2)    Offset projects may not be subject to adequate oversight by the vendors to fulfill their advertised impact.
   3)    Some countries in the global south have moved to restructure sectors of their economy—for example, forests—to generate international investment from offsets. Indigenous peoples have noted that this has promoted their removal from ancestral lands to serve international capital flows and commitments.
   4)  There is a time-lag in many if not most offset projects, so that a one-to-one offset purchase for CO2 emissions neglects to zero-out emissions except over a long time frame.  As offsets are privately most often used to putatively zero-out emissions from aviation, a unit of CO2 emissions from the flight are an immediate imposition of radiative forcing on the environment, while a carbon-abating project takes time to offset this unit of emissions.
5  5)   Neoclassical economics has proven itself ineffectual in solving the problems of global heating and climate disruption.  Marginal cost abatement of CO2 emissions has not demonstrated a meaningful impact over the first 14 years of offsetting since the institution of the Kyoto Protocol.
  6)    A tonne of CO2 emissions imposes a social cost onto the global environment of $100-$420/tonne.  Neoclassical economics proposes that offsetting a tonne of CO2 at a project’s marginal cost is most efficient (subject to discounting to account for time lags in 4), above).  That argument is quantified by +x – x = 0: the imposition of a tonne of CO2 is offset by its mitigation elsewhere, with a net zero effect on the atmosphere. However, this equation—which one advocate of offsets claimed was “scientific”-- ignores the irreversibility of contingencies set into effect by the emissions of CO2.  Offsetting a consumer action with CO2 emissions one-to-one does not and cannot restore the status quo ante.  Mathematically, this can be represented by the equation: +xt=1 – xt=n   ≠ 0 where x = emissions, t = time, and n > 1.  It follows that the most environmentally sensitive action is to forgo the consumption activity (so that 0=0) rather than to assert one’s responsibility under the Kyoto Protocol is satisfied by simple equivalence of carbon offsetting.
The commercializing of carbon offsets promoted by the Kyoto Protocol includes the following ethical dimensions:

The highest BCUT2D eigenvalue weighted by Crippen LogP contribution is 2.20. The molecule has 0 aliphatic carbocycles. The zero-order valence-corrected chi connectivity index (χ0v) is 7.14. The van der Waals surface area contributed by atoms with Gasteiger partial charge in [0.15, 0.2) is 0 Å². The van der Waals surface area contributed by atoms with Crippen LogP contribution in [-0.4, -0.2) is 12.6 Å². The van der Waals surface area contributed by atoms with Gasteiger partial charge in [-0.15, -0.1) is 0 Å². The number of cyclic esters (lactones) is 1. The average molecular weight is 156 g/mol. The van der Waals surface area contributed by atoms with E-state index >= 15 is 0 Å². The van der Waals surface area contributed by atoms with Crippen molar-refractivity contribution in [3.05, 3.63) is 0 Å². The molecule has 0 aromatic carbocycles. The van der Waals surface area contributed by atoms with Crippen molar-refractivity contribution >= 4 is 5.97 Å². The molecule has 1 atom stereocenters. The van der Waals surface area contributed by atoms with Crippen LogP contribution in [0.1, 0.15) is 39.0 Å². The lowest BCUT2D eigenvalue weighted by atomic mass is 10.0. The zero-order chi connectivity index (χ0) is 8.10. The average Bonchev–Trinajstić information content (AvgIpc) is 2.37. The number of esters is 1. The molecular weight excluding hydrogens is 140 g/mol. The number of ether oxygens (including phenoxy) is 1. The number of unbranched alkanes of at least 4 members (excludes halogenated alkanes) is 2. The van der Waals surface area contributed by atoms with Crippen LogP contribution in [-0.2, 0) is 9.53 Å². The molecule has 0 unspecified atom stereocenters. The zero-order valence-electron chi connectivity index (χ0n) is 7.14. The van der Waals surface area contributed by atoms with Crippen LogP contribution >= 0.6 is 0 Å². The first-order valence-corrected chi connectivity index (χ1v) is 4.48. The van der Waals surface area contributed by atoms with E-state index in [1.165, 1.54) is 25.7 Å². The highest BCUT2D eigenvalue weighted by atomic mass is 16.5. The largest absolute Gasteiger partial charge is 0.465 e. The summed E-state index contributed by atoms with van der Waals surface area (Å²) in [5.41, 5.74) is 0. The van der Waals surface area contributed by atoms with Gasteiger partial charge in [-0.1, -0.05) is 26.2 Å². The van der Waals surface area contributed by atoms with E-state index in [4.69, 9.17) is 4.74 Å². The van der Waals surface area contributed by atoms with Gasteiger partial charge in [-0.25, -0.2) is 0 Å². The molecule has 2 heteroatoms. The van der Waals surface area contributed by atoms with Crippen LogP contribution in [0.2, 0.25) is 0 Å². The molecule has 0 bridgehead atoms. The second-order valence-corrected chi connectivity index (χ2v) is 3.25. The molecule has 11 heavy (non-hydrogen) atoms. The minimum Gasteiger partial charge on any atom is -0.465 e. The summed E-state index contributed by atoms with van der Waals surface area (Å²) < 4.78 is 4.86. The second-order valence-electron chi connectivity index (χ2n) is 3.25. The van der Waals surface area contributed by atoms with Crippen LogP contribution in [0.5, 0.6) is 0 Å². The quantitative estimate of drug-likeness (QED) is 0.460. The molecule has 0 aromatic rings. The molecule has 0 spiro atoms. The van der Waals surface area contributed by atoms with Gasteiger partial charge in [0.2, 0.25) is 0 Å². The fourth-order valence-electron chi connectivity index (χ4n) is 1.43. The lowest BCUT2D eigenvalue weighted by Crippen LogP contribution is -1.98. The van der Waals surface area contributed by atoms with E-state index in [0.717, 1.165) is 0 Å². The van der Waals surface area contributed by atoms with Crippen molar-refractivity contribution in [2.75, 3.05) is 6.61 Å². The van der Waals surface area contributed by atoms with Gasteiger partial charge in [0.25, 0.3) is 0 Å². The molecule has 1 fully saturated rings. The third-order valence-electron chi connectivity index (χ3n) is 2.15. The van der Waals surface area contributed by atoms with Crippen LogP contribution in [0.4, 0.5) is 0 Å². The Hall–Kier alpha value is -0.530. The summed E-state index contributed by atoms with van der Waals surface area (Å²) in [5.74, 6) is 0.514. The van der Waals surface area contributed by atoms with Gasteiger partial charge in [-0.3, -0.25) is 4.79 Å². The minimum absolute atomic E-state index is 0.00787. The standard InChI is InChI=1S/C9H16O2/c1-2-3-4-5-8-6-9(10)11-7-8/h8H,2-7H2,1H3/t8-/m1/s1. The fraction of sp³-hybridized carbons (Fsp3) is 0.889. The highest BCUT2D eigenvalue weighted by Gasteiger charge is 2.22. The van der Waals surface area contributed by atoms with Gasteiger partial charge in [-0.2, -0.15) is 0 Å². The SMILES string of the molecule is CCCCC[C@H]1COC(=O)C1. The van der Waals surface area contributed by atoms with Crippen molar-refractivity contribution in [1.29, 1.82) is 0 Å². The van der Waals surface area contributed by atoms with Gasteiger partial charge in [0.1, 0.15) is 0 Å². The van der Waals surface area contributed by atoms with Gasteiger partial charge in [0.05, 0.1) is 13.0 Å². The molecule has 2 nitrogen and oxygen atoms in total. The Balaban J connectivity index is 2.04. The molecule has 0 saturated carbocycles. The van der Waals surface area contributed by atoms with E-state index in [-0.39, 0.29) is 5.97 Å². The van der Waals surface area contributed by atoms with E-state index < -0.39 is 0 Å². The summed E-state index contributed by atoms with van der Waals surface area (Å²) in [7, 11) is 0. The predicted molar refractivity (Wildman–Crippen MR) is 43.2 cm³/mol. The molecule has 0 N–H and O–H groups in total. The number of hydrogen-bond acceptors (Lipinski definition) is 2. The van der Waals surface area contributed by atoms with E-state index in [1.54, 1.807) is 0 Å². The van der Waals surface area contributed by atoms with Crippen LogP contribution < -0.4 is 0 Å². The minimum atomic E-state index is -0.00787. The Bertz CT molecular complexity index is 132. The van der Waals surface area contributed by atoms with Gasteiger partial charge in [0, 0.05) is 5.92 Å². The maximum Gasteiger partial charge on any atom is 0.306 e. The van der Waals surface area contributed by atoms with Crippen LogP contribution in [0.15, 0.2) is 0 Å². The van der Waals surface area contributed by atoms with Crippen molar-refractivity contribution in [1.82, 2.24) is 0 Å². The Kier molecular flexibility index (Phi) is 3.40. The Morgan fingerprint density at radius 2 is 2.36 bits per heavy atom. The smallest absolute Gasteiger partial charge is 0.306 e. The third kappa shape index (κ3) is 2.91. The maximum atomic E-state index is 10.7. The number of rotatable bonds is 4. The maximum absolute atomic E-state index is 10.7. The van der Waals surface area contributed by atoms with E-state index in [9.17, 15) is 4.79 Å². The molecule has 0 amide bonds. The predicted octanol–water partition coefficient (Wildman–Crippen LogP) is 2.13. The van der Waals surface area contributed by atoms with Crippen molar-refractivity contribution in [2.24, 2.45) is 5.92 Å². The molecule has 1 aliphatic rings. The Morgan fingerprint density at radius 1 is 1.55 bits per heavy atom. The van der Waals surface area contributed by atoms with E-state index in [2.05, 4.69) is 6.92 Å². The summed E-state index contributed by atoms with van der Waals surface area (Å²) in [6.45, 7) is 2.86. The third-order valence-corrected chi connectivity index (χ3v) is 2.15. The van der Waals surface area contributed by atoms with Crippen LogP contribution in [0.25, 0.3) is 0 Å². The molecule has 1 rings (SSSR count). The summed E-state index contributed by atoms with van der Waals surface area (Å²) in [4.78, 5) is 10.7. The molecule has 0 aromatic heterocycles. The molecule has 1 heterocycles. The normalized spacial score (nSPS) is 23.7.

a.         Allows the rich to pay a relative pittance to continue high-emissions lifestyle.
b.         Highlights issues of pricing: underpricing marginal costs of abatement stalls meaningful action.
c.          Indigenous people’s concerns per 3), above.
d.         Problematic incentives of offset vendors and foreign governments seeking cashflow.
e.         The necessity for a criterion of “additionality”--that any offset investment be directed to a project that would not otherwise happen but for the offset market. In other words, a credible carbon offset is not marketed as “additional” when it would have otherwise been undertaken as a matter of normal business or government policy.
For these reasons, Carbon Offsets are not a morally warranted substitute for a carbon tax to reduce consumption of GHG-emitting goods and services. I presented these findings to a public forum sponsored by Marin Interfaith Climate Action on April 23, 2019, where I concluded, “Carbon offsets are an unproven, unregulated, and mostly negligible tool to apply to Climate Disruption, Injustice, and Global Warming. They are not scientifically, ethically, or economically warranted as a substitute for carbon taxation. More effective and more just: far better to make lifestyle changes and institute thrift that reduce personal and social emissions to move toward Carbon Neutrality.”

C.      Degrowth Economic Planning and Green Drawing Rights


The prior recommendation of a Just Transition Carbon Tax demonstrates its progressive application to funding adaptation and mitigation of the effects of global climate disruption. In this, such a tax could generate funds to satisfy U.S. climate debt for overconsumption of fossil fuels and culpability since the mid-1980s for failing to limit emissions even though their global heating effects and risks were well-appreciated by policymakers and administrators.  A carbon tax promotes thrift and technological innovation by its substantial price signal.  A macroeconomic benefit includes the Carbon Tax’s rationalization of social costs from economies exceeding their optimum ecological scale:  
Suppose for a moment that GDP growth, economic growth as we gratuitously call it, entails uneconomic growth by a more comprehensive measure of costs and benefits – that GDP growth has now begun to increase counted plus uncounted costs by more than counted plus uncounted benefits, making us inclusively and collectively poorer, not richer. A positive interest rate restricts the volume of investment but allocates capital to the most productive projects. A negative interest rate increases volume, but allows investment in practically anything, increasing the probability that growth will be uneconomic.